Character licensing and merchandising has a relatively recent market in Australia with industry participants and a clear legal framework.

In commercial terms it involves exploiting assets that have a history of working abroad or locally by licensing their use for toys, clothing and other products.

Prominent among these assets are well-known names, logos, images and brands. They are protected by trade mark registrations, typically connected with a character, personality, musical group or highly engaging and promoted new entrant.

It was not always so, especially for adults. Compared to the US market, before say 1990 Australian attitudes could be summed up thus: “No, merchandising please. We’re Australian.” In fact that’s the title of a merchandising “how to” article I wrote in 1993 for Encore, an Australian film and television industry publication now only available on digital devices.

Industry participants in Australia

Today merchandising is everywhere in Australia. Walls of it greet you at mega-stores such as Target, Kmart and Big W and in boutique toy, DVD, record or book stores. In supermarkets such as Coles and Woolworths you get pulled up by your children requesting foods bearing the visage of famous characters. For example, Bob the Builder and The Wiggles appear prominently on several products including yogurt and biscuits.

Australia is now even a regular exporter of merchandising properties including the film Happy Feet and properties such as Bananas in Pyjamas and Hi5. Conquering all are The Wiggles, they have long appeared in the top annual revenue lists for entertainment acts in Australia. They have conquered the United States and other territories. From 1991 to 2007 worldwide they sold over 22.5 million videos/DVD’s and 5 million CDs.

At the core of the licensing and merchandising sector remain children. Prominent as providers to them across a wide range of toys are Hasbro Australia Ltd (Playdoh, Star Wars, Tonka) and Mattel Pty Ltd (Barbie, Pixel Chix, Sesame Street, Hot Wheels). Also prominent in toy sales in Australia, though for specific line items, remain Lego Australia Pty Ltd (building sets), The Hunter Group (toys and outdoor sports) and Sportscards Australia Pty Ltd (sports cards).

The kids division of the fully government-owned Australian Broadcasting Corporation (ABCKids) continues to grow as a prominent licensee and licensor. So does its range of offerings for children, now providing well over 100 characters. Still, the old favourites remain and continue to thrive. In 2016 Play School, one of the ABC’s pre-school programs will celebrate its 50th birthday. What is new and indeed exciting at ABCKids is a vast increase in the quality of games and activities available online.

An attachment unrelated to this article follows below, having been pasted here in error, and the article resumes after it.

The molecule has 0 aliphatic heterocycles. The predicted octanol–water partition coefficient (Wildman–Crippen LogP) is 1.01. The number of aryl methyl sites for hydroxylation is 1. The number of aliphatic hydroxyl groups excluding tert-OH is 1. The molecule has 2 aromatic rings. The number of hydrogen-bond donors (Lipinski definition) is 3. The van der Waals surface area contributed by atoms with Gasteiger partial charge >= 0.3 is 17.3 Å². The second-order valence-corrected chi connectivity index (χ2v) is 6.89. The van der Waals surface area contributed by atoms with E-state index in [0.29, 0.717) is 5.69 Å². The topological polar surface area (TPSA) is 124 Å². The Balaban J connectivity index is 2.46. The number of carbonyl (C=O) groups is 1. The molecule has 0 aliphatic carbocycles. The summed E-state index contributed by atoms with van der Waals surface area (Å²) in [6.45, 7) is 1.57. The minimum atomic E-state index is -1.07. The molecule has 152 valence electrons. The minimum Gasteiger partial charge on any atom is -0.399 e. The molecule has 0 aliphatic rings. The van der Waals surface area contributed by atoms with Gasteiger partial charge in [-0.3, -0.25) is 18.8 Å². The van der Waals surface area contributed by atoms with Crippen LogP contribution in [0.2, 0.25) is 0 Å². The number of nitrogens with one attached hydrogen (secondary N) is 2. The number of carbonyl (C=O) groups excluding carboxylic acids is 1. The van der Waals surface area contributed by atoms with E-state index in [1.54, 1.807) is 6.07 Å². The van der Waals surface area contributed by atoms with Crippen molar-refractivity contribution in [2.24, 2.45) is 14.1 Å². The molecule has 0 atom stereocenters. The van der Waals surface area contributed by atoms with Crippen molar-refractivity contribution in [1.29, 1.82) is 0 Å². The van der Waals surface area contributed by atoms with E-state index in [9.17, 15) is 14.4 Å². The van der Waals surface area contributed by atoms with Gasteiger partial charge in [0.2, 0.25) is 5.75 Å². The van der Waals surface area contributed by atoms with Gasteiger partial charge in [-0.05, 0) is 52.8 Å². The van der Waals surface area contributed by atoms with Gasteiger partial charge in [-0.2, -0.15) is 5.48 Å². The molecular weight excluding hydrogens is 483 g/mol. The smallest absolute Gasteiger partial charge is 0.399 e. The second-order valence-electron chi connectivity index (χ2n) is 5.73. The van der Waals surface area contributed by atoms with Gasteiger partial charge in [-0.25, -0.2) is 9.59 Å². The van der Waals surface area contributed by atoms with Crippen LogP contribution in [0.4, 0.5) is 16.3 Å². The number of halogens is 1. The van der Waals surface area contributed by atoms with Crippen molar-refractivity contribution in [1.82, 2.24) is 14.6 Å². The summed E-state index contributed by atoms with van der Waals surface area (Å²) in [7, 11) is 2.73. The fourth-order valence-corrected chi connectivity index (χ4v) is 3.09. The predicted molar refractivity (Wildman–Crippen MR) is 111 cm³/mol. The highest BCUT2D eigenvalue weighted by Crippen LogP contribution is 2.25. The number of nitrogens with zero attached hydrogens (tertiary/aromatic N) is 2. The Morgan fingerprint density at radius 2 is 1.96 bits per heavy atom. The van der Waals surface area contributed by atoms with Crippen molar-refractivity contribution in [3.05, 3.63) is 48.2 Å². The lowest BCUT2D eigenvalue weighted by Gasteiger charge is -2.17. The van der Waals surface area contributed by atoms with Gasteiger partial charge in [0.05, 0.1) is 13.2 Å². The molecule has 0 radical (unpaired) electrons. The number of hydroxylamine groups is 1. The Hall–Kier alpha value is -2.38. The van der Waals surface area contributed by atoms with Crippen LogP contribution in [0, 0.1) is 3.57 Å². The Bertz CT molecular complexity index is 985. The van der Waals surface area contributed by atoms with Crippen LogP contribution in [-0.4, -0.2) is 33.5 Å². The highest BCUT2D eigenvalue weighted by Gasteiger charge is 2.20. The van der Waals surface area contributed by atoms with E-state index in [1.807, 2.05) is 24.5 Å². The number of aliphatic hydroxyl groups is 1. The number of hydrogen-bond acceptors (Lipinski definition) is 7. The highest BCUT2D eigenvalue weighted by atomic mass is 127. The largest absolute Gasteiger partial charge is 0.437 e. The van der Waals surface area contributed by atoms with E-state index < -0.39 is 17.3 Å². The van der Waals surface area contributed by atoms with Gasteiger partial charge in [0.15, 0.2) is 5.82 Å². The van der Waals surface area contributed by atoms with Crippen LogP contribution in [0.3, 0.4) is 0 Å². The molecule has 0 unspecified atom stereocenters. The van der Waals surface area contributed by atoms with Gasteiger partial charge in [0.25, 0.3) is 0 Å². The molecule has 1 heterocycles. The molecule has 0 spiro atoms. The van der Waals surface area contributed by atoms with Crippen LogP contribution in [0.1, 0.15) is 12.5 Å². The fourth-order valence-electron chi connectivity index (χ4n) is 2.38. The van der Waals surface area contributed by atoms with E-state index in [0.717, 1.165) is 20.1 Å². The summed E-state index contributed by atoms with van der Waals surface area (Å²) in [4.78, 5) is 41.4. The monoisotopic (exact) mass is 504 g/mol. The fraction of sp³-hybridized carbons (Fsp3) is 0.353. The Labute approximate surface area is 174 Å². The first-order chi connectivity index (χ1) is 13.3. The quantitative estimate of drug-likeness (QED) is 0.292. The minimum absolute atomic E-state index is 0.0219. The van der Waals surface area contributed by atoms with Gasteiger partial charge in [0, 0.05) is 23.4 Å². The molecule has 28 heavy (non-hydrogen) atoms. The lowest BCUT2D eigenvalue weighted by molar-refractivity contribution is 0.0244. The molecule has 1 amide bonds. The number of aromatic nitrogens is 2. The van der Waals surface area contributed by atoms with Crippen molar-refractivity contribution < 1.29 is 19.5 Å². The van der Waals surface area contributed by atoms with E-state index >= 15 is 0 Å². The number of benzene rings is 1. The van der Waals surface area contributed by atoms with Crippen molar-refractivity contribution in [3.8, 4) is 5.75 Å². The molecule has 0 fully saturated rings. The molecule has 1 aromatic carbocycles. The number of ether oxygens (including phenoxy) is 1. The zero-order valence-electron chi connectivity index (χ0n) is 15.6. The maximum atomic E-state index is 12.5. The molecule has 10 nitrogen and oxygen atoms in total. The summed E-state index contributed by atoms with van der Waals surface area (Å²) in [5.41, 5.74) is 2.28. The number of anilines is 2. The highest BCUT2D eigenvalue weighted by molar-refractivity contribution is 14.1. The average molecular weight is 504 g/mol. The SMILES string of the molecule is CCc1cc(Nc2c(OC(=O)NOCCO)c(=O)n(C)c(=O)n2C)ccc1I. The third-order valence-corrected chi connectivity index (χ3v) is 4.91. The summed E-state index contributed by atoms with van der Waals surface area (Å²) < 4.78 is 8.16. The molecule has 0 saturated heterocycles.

For adults, merchandising and licensing have spread considerably into numerous lines where once they were not so common. As in other countries, Australia came to be bathed in celebrity-endorsed scents (eg Channel No. 5 by Nicole Kidman from 2003 and Darling by Kylie Minogue from 2006) and celebrity-endorsed clothes and accessories.

In sports mad Australia that field too is fully represented by merchandising and licensing agents, distributors and retailers.

Legal framework

Australia has a highly sophisticated regime of laws, courts and licensing conventions. They can be made to work for any type of product or licensing or merchandising strategy.

Trade mark and copyright law have provided the traditional legal base for many licensing and merchandising contracts. However, as software, the internet and new business models emerge increasing attention is likely to be given to additional mechanisms for monopoly legal rights using design registration law and patent law.

Challenges for industry participants

Over the horizon what will be challenging in Australia is also the topic of considerable hype or concern currently in Europe and the United States. Here are two questions which deserve their own focused review:

  • What have licensing and merchandising companies done to respond to the decline of print publishing, newspapers and magazines?
  • How have they adapted to use social media and other online marketing mechanisms?
  • Where do DVD distributors and stores renting or selling DVDs find revenue given the DVD format has past its maturity?
  • What are the opportunities from broadband and how can products prepare now?

Online media’s attractive qualities are taking more and more of the time of younger and younger children away from the toys and playthings that kept their parents busy in yesteryear. My four year old son was using a computer from the age of two and contemporary DVDs and online activities provide some of his most favourite pastimes, leaving the toy box untouched until friends drop by. This is not good news for those in the business of merchandising and licensing with no online strategy or at least positioning with respect to it.

These emerging challenges and the new environment for character licensing and merchandising calls for new or adapted business models. They do not have to replace existing revenue streams in one go, but they should be considered as a way of at least defending against the truly warp speed of change about to sweep us all off our historical foundations.

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Noric Dilanchian